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Inspection Summary


Overall summary & rating

Good

Updated 24 May 2017

Craven Nursing Home is situated in a semi-rural setting on the outskirts of the market town of Skipton. The home is registered to provide nursing care and accommodation for up to 68 people. The home is separated into three units. One of these units cares specifically for people living with dementia. At the time of our inspection there were 54 people at the service.

This comprehensive inspection took place over two days. 24 February 2017 was unannounced and 9 March 2017 was announced. At the last inspection in December 2014 the service was rated as Good.

There was a registered manager in place. A registered manager is a person who has registered with the Care Quality Commission to manage the service. Like registered providers, they are ‘registered persons’. Registered persons have legal responsibility for meeting the requirements in the Health and Social Care Act 2008 and associated Regulations about how the service is run.

People told us they felt safe at the service. Staff were confident about how to protect people from harm and what they would do if they had any safeguarding concerns. There were appropriate systems in place to make sure that people were supported to take medicines safely and as prescribed. Risks to people had been assessed and plans put in place to keep risks to a minimum.

There were a sufficient number of staff on duty to make sure people’s needs were met. Recruitment procedures made sure that staff had the required skills and were of suitable character and background.

Staff were supported by a comprehensive training programme and supervisions to help them carry out their roles effectively. Staff were led by an open and accessible management team.

The manager and staff were aware of the requirements of the Mental Capacity Act 2005 (MCA) and Deprivation of Liberty Safeguards (DoLS). People were supported to have maximum choice and control of their lives and staff supported them in the least restrictive way possible; the policies and systems in the service supported this practice.

People were provided with sufficient amounts of food and drink. Where people required support with eating or drinking, this was appropriately provided, taking into account people’s likes and dislikes.

People told us that staff were caring and that their privacy and dignity were respected. Care plans showed that individual preferences were taken into account, although the information about this in care plans sometimes lacked detail. Care plans gave directions to staff about the support people required to have their needs met. People were supported to maintain their health and had access to health services if needed.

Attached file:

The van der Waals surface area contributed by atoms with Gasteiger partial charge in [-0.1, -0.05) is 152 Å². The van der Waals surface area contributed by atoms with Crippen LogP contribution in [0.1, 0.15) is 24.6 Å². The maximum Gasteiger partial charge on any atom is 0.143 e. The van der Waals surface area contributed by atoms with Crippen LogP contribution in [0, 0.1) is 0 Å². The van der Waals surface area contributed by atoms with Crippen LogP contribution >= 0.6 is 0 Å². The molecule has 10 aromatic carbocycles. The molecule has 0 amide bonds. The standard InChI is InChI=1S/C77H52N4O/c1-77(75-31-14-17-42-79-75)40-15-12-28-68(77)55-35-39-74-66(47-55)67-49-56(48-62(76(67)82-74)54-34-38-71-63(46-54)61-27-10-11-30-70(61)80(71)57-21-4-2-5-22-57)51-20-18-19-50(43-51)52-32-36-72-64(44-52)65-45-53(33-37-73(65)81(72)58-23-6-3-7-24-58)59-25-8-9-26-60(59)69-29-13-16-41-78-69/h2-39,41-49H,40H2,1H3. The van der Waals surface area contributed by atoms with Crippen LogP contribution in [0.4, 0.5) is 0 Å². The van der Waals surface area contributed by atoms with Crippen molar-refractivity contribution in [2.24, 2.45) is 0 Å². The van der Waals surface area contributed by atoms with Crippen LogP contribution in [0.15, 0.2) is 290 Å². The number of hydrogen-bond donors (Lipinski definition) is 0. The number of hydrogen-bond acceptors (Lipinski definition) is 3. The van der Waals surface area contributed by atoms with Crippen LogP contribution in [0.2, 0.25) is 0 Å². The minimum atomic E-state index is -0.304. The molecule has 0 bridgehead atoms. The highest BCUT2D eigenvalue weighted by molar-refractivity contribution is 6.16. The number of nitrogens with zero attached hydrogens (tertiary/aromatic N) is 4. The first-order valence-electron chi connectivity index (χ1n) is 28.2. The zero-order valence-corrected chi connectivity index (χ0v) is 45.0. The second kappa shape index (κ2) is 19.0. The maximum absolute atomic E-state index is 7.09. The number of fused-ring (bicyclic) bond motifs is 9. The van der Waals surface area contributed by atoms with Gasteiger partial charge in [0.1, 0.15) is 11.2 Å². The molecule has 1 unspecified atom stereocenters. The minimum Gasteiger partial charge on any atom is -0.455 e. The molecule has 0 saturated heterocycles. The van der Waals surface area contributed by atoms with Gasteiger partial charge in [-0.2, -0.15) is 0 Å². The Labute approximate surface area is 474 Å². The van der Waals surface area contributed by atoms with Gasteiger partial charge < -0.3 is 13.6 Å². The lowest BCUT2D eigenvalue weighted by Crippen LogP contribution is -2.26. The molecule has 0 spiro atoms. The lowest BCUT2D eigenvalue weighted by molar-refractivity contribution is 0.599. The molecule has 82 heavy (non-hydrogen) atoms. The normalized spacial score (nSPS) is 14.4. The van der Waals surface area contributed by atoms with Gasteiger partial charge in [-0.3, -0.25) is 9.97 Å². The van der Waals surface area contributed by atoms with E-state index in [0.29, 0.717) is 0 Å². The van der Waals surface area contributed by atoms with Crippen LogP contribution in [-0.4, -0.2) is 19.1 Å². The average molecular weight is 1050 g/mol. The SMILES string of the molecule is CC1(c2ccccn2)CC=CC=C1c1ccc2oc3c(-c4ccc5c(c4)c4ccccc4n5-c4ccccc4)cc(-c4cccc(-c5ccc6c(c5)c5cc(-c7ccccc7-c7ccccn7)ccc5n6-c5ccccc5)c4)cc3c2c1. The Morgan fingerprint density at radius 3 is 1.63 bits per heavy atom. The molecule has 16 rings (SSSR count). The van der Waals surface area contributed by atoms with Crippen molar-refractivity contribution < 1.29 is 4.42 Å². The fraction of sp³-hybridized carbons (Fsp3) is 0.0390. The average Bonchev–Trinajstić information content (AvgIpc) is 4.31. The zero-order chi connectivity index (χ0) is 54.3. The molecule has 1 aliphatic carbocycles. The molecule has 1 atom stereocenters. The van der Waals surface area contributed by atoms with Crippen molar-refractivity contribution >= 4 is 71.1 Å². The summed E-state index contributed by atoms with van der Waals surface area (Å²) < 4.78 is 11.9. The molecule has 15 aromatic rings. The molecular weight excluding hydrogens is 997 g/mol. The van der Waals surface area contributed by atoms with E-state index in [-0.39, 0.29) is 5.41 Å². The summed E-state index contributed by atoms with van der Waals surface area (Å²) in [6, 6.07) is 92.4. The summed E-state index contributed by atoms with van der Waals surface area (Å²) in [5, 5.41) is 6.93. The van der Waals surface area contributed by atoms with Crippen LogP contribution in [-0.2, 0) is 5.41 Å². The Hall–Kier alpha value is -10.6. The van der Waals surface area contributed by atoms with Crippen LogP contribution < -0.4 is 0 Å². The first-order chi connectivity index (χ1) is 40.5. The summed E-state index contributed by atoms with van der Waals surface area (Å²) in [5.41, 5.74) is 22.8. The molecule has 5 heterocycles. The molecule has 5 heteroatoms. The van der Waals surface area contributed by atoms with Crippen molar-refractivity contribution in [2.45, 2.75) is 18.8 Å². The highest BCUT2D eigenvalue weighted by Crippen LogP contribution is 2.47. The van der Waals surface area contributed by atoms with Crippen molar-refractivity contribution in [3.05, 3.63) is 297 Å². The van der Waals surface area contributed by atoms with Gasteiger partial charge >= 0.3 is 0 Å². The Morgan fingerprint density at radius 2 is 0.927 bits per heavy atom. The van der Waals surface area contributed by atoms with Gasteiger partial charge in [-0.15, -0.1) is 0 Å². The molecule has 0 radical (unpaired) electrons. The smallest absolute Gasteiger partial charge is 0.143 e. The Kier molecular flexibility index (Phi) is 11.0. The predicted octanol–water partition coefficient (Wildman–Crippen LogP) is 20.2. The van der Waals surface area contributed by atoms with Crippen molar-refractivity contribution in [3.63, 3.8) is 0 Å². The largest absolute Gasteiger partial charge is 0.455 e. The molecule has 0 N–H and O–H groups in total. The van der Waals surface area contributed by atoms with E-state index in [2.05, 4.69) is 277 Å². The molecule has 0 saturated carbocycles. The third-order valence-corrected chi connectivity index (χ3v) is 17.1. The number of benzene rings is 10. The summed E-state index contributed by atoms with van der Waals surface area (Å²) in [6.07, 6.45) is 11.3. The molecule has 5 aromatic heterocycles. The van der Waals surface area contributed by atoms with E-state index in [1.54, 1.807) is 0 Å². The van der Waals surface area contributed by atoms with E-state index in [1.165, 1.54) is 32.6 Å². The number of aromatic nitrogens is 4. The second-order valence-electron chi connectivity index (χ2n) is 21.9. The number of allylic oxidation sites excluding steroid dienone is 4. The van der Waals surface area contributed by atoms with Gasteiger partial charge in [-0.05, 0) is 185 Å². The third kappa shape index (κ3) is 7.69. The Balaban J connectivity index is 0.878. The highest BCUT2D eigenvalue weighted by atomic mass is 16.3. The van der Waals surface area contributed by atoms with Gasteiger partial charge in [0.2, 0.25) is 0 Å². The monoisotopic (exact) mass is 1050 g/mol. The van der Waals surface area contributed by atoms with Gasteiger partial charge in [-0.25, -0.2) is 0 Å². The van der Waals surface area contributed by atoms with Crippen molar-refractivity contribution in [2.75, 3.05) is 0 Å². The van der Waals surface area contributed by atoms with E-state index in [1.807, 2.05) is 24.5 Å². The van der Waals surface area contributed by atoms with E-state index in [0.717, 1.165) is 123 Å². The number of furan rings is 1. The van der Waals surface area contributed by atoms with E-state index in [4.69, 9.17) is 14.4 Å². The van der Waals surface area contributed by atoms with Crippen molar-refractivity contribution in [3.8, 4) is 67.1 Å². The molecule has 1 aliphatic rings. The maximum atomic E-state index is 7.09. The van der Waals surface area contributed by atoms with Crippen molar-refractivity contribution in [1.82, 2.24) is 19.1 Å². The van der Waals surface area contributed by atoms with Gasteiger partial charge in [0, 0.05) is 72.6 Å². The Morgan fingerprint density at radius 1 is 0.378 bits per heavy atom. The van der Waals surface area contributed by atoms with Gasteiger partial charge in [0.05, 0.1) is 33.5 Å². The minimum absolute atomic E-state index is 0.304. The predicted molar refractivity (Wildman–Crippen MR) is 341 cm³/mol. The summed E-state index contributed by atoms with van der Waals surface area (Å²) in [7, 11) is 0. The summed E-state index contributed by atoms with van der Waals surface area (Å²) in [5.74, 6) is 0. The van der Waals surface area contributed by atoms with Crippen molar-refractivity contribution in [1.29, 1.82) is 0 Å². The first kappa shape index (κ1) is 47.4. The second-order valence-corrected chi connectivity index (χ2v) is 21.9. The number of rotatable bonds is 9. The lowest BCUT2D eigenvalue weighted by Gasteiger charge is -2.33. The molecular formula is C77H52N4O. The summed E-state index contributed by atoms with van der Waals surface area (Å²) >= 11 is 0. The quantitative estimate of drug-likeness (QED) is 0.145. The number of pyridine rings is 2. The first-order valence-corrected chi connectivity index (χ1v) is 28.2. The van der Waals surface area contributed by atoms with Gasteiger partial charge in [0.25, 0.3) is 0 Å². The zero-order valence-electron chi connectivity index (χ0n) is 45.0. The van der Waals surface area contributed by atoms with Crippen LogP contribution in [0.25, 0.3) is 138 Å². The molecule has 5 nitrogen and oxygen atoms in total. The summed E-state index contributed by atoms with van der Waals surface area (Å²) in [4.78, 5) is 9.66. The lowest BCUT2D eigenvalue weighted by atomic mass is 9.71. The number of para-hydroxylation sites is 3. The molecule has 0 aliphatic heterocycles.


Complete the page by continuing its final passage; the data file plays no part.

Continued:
People received good care at the end of their lives. Staff were well trained in this area and sensitive to the needs of people, their friends and relatives.

People’s needs were regularly reviewed and appropriate changes were made to the support people received. People had opportunities to make comments about the service and how it could be improved.

The registered manager had good oversight of the service and there was a clear ethos of care. The registered manager had made improvements at the service since they started in post. There were systems in place to look at the quality of the service provided and action was taken where shortfalls were identified.

Inspection areas

Safe

Good

Updated 24 May 2017

The service was safe.

There was safe management of medicines which protected people against the associated risks.

Staff used safeguarding procedures in order to protect people from harm.

Risks to people had been assessed and plans put in place to keep risks to a minimum.

There were sufficient numbers of staff to meet people’s needs. Recruitment procedures made sure that staff were of suitable character and background.

Effective

Good

Updated 24 May 2017

The service was effective.

People were supported by staff who had the knowledge and skills necessary to carry out their roles effectively.

Staff understood the requirements of the Mental Capacity Act 2005. Relevant legislative requirements were followed where people’s freedom of movement was restricted.

People were supported to maintain good health and were supported to access relevant services such as a doctor or other professionals as needed.

People were provided with sufficient amounts of freshly cooked food and drink.

Caring

Good

Updated 24 May 2017

The service was caring.

People told us that they were looked after by caring staff.

People were treated with dignity and respect whilst being supported with personal care.

People, and their relatives if necessary, were involved in making decisions about their care and treatment.

People at their end of life were provided with good support which was sensitive to their needs and those of their loved ones.

Responsive

Good

Updated 24 May 2017

The service was responsive.

People received care which was responsive to their needs. Care and support plans were up to date, regularly reviewed and reflected people’s current needs and preferences.

People could take part in a range of activities.

People knew how to make a complaint or compliment about the service.

Well-led

Good

Updated 24 May 2017

The service was well-led.

The registered manager had good oversight of the service and had plans in place to make improvements.

There was a positive, caring culture at the service.

There were systems in place to look at the quality of the service provided and action was taken where shortfalls were identified.

There were opportunities for people to feed back their views about the service.